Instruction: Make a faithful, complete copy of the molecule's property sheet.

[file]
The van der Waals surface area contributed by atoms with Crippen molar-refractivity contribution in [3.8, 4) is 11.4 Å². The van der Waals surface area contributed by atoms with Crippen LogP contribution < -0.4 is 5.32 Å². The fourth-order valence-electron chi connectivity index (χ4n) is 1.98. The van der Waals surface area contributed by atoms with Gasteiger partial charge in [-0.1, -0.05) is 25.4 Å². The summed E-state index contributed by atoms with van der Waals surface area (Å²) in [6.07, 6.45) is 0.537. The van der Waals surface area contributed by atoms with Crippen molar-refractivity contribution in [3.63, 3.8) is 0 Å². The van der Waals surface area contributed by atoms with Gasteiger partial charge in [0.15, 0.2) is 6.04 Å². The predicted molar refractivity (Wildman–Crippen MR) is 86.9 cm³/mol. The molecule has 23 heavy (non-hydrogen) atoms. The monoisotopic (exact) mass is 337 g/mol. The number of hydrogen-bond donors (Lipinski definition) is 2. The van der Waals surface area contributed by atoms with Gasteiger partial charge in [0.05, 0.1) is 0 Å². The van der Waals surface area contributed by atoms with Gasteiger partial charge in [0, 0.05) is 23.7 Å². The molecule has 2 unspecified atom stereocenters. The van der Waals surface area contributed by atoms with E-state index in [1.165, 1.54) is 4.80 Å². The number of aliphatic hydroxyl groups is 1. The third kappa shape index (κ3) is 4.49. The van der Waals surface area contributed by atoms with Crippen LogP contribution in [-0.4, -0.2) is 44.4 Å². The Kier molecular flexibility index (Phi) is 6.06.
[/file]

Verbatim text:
The van der Waals surface area contributed by atoms with Crippen molar-refractivity contribution in [3.8, 4) is 11.4 Å². The van der Waals surface area contributed by atoms with Crippen LogP contribution < -0.4 is 5.32 Å². The fourth-order valence-electron chi connectivity index (χ4n) is 1.98. The van der Waals surface area contributed by atoms with Gasteiger partial charge in [-0.1, -0.05) is 25.4 Å². The summed E-state index contributed by atoms with van der Waals surface area (Å²) in [6.07, 6.45) is 0.537. The van der Waals surface area contributed by atoms with Crippen molar-refractivity contribution in [3.63, 3.8) is 0 Å². The van der Waals surface area contributed by atoms with Gasteiger partial charge in [0.15, 0.2) is 6.04 Å². The predicted molar refractivity (Wildman–Crippen MR) is 86.9 cm³/mol. The molecule has 23 heavy (non-hydrogen) atoms. The monoisotopic (exact) mass is 337 g/mol. The number of hydrogen-bond donors (Lipinski definition) is 2. The van der Waals surface area contributed by atoms with Gasteiger partial charge in [0.05, 0.1) is 0 Å². The van der Waals surface area contributed by atoms with Gasteiger partial charge in [0, 0.05) is 23.7 Å². The molecule has 2 unspecified atom stereocenters. The van der Waals surface area contributed by atoms with E-state index in [1.165, 1.54) is 4.80 Å². The number of aliphatic hydroxyl groups is 1. The third kappa shape index (κ3) is 4.49. The van der Waals surface area contributed by atoms with Crippen LogP contribution in [-0.4, -0.2) is 44.4 Å². The Kier molecular flexibility index (Phi) is 6.06.